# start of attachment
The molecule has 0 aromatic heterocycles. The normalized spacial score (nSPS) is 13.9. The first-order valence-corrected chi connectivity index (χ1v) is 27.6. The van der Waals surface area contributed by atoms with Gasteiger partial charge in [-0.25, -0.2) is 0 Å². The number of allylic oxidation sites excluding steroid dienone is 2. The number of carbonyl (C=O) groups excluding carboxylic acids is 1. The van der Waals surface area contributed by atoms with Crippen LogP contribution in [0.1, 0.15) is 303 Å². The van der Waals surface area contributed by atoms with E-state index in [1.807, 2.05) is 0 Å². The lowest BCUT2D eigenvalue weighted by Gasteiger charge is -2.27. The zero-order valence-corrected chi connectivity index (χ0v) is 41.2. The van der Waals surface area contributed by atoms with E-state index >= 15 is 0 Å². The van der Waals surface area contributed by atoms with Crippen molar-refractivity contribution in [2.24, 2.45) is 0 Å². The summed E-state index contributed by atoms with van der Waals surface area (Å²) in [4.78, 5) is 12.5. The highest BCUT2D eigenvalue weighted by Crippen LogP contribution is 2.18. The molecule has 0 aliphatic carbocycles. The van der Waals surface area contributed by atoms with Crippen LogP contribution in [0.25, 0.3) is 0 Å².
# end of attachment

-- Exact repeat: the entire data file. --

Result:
The molecule has 0 aromatic heterocycles. The normalized spacial score (nSPS) is 13.9. The first-order valence-corrected chi connectivity index (χ1v) is 27.6. The van der Waals surface area contributed by atoms with Gasteiger partial charge in [-0.25, -0.2) is 0 Å². The number of allylic oxidation sites excluding steroid dienone is 2. The number of carbonyl (C=O) groups excluding carboxylic acids is 1. The van der Waals surface area contributed by atoms with Crippen LogP contribution in [0.1, 0.15) is 303 Å². The van der Waals surface area contributed by atoms with E-state index in [1.807, 2.05) is 0 Å². The lowest BCUT2D eigenvalue weighted by Gasteiger charge is -2.27. The zero-order valence-corrected chi connectivity index (χ0v) is 41.2. The van der Waals surface area contributed by atoms with E-state index >= 15 is 0 Å². The van der Waals surface area contributed by atoms with Crippen molar-refractivity contribution in [2.24, 2.45) is 0 Å². The summed E-state index contributed by atoms with van der Waals surface area (Å²) in [4.78, 5) is 12.5. The highest BCUT2D eigenvalue weighted by Crippen LogP contribution is 2.18. The molecule has 0 aliphatic carbocycles. The van der Waals surface area contributed by atoms with Crippen LogP contribution in [0.25, 0.3) is 0 Å².